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dance nutrition: myth or fact?

Dance is a physically demanding art form that requires strength, agility, and endurance. Proper, balanced nutrition is essential for dancers to maintain their physical performance and avoid injury. You might have heard things from teachers, mentors, or peers and their intentions are certainly meant to support + help. However, it’s often that common nutrition myths are shared rather than anecdotes rooted in fact + science, and it can be difficult to differentiate between the two. In this blog post, we'll debunk common nutrition myths we hear around the studio and provide tips for a well-balanced dance diet.

Myth #1: Dancers should avoid carbohydrates to stay lean.

Fact: Carbohydrates are one of The Big Three discussed in the eMpower performance method. IYKYK. They are also an essential source of energy for the body and are required for dancers to maintain their physical performance. Restricting carbohydrates can actually lead to fatigue, inability to focus, decreased endurance, among other symptoms. Rather than avoiding carbohydrates, dancers should aim to incorporate a balance of carbohydrates, from sources like grains, fruits, vegetables, and foods you love into your diet.

Myth #2: Dancers should avoid fats.

Fact: Again, fats are one of The Big Three discussed in the eMpower performance method - IYKYK. Fats are necessary for dancers to consume. All fats have functions within the body and some can help reduce inflammation, improve nutrient absorption, boost immune function, and more. Dancers should aim to incorporate a balance of fats into their diet from sources like animal products like dairy + meats as well as plants such as nuts, seeds, oils, and more.

Myth #3: Dancers need to follow a strict diet to maintain their physique.

Fact: While proper nutrition is important for any athlete, following an excessively restrictive diet can lead to nutrient deficiencies and decreased performance. A balanced diet that includes foods you love, foods that are satisfying, and are colorful + full of variety is typically the best approach. Eating regularly throughout the day is also vital for dancers to maintain energy levels and fuel their daily movement activities. Uncertain if your habits + behaviors are supportive? Let’s chat!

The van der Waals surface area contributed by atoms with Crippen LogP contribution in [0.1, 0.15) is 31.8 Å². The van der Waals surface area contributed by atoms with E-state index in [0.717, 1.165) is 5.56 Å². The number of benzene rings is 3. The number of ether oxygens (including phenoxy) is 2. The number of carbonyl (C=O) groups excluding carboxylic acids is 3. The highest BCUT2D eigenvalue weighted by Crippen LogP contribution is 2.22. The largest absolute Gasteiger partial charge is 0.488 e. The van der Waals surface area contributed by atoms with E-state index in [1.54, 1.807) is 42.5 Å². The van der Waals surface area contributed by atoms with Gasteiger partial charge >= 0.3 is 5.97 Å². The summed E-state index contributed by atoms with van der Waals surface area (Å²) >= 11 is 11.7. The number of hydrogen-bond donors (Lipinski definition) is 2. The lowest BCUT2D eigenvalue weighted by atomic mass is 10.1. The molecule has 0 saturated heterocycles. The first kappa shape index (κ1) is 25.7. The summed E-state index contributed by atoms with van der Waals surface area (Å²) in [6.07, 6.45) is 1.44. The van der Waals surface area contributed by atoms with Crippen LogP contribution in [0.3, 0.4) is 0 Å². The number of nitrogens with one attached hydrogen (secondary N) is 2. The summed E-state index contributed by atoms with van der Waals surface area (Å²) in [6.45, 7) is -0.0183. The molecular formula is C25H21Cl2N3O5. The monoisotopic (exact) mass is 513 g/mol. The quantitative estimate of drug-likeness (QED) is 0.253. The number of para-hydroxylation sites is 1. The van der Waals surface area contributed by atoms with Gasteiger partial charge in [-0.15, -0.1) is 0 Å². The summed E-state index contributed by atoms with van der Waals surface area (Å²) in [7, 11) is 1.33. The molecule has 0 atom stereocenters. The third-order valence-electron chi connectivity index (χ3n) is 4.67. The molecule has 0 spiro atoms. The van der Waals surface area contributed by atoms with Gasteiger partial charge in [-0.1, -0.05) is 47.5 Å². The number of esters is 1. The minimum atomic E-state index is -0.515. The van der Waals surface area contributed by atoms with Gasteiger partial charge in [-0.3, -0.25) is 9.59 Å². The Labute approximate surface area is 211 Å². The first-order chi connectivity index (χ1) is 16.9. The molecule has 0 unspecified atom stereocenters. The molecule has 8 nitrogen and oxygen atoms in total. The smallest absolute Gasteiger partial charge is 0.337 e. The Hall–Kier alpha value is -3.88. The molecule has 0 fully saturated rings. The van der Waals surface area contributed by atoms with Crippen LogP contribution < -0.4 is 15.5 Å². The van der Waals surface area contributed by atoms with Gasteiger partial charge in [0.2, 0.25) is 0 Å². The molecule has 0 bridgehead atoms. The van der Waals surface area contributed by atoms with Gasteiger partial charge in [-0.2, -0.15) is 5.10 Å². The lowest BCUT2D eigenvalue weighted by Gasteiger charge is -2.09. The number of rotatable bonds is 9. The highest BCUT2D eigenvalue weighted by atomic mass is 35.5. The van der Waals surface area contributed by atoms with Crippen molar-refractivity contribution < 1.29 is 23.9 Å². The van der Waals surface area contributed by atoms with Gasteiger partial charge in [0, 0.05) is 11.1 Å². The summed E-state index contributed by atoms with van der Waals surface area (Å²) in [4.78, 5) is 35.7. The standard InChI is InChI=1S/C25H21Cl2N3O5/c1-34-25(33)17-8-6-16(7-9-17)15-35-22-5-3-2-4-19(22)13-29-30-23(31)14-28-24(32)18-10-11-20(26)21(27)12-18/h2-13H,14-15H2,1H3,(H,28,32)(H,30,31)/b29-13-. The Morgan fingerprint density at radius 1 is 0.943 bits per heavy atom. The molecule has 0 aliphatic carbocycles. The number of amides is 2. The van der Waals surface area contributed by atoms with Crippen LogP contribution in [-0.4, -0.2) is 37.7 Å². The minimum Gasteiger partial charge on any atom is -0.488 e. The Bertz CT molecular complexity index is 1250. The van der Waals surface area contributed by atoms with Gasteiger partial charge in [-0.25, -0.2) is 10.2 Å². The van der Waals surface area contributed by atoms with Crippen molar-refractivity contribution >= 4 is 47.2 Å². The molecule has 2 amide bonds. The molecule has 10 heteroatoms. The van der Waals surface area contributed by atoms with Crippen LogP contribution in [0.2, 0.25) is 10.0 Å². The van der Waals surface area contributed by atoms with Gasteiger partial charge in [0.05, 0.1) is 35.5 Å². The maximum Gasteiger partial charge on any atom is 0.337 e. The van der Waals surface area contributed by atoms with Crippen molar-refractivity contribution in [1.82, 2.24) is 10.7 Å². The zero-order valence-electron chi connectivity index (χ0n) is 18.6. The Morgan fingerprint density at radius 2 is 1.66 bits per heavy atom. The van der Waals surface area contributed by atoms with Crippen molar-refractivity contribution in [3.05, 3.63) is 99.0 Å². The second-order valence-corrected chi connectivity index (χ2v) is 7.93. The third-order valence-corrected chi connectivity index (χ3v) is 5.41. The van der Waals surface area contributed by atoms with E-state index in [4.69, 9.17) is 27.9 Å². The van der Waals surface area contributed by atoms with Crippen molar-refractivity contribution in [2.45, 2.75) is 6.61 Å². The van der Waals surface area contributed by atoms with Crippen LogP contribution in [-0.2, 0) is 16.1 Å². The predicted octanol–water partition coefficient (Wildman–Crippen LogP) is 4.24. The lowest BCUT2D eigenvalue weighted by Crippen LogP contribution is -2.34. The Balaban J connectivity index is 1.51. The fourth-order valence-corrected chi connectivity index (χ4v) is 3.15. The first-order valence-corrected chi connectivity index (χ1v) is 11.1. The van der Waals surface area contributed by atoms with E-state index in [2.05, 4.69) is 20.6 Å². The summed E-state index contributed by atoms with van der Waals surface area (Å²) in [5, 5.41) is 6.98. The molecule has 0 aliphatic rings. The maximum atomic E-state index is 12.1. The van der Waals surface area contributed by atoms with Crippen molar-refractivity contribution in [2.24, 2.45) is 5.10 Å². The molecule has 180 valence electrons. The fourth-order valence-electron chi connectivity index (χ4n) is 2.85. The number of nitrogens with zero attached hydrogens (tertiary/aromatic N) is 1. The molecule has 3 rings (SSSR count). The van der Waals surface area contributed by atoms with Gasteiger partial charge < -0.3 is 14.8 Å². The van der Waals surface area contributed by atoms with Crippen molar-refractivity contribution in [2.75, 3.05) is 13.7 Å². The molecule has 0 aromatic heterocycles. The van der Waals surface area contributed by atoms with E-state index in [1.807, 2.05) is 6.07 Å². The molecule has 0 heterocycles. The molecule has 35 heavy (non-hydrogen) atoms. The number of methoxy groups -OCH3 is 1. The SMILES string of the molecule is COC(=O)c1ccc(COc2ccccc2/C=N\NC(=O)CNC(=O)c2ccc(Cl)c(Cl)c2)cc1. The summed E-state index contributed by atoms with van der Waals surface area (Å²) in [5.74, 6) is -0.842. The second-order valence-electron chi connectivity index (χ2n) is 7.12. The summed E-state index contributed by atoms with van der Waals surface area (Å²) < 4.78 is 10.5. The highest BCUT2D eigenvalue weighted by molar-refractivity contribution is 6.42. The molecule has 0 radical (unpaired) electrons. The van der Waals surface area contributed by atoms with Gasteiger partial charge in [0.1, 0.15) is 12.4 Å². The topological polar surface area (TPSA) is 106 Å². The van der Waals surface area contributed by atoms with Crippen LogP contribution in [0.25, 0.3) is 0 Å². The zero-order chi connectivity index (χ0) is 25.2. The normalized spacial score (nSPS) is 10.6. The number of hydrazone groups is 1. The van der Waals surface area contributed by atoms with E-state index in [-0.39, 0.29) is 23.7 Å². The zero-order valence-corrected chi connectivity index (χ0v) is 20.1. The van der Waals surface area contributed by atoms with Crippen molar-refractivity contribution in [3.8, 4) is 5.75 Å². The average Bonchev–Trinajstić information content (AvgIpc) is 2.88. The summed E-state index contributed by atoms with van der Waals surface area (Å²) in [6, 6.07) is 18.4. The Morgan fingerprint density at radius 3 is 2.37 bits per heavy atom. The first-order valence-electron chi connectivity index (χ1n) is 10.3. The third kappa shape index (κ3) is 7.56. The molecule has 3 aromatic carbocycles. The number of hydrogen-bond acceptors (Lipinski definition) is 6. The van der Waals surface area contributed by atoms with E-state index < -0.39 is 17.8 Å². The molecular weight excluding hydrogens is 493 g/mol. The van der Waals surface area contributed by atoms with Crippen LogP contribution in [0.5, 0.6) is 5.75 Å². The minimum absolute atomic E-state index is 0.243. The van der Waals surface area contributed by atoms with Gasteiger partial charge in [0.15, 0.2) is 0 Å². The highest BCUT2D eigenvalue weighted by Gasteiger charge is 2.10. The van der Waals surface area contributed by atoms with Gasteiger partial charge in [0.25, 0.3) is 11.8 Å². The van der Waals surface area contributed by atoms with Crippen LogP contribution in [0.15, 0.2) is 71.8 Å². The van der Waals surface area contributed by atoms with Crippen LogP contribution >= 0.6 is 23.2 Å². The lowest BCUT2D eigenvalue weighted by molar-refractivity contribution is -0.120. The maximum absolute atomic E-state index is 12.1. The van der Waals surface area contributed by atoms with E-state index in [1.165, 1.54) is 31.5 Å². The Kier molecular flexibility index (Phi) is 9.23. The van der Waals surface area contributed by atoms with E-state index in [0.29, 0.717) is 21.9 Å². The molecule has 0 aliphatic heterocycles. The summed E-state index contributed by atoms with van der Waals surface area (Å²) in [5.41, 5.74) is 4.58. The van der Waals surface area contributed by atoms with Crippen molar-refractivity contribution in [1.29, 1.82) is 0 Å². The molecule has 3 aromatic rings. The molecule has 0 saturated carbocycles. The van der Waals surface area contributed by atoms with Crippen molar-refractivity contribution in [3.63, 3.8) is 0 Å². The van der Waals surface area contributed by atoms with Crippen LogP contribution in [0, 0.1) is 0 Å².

Myth #4: Dancers should skip meals to stay lean.

Fact: Skipping meals can be incredibly enticing when your day + your thoughts revolve around food. Doing this, though, can lead to low energy levels, poor performance, and even injury. Dancers should aim to eat regularly throughout the day to maintain energy levels and support their physical activity. Regular hydration - from water + other beverages - is also important for dancers.

Myth #5: Dancers should avoid drinking water before performances to prevent bloating.

Fact: Staying hydrated is essential for optimal physical performance, and avoiding water can actually lead to dehydration, increased muscular fatigue, decreased performance, and more. Drinking enough water can also help reduce bloating by keeping the body functioning as it should - like a well-oiled machine. Dancers should aim to drink plenty of water throughout the day, especially before and after performances.

In conclusion, balanced food + nutrition habits are essential for dancers to maintain physical performance and avoid injury. By debunking these common nutrition myths and incorporating a well-balanced diet into your routine, you can fuel their bodies for success on and off the stage.

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I'm a Nutrition Educator & Wellness Coach based in and serving Washington, DC and the DMV region. My lifestyle-focused method has successfully helped clients achieve personal results and enhance athletic ability, eMpowering performance in class, rehearsals, and on-stage. As professional dancer myself, I have gained nutritional balance and improved my own relationship with food through many years of practice and a Masters of Science in Nutrition from University of Bridgeport. I bring this depth of personal and academic experience to a variety of clients, particularly performance athletes and fitness enthusiasts. In my spare time, I teach yoga and manage Ballet Embody, a professional contemporary ballet company.
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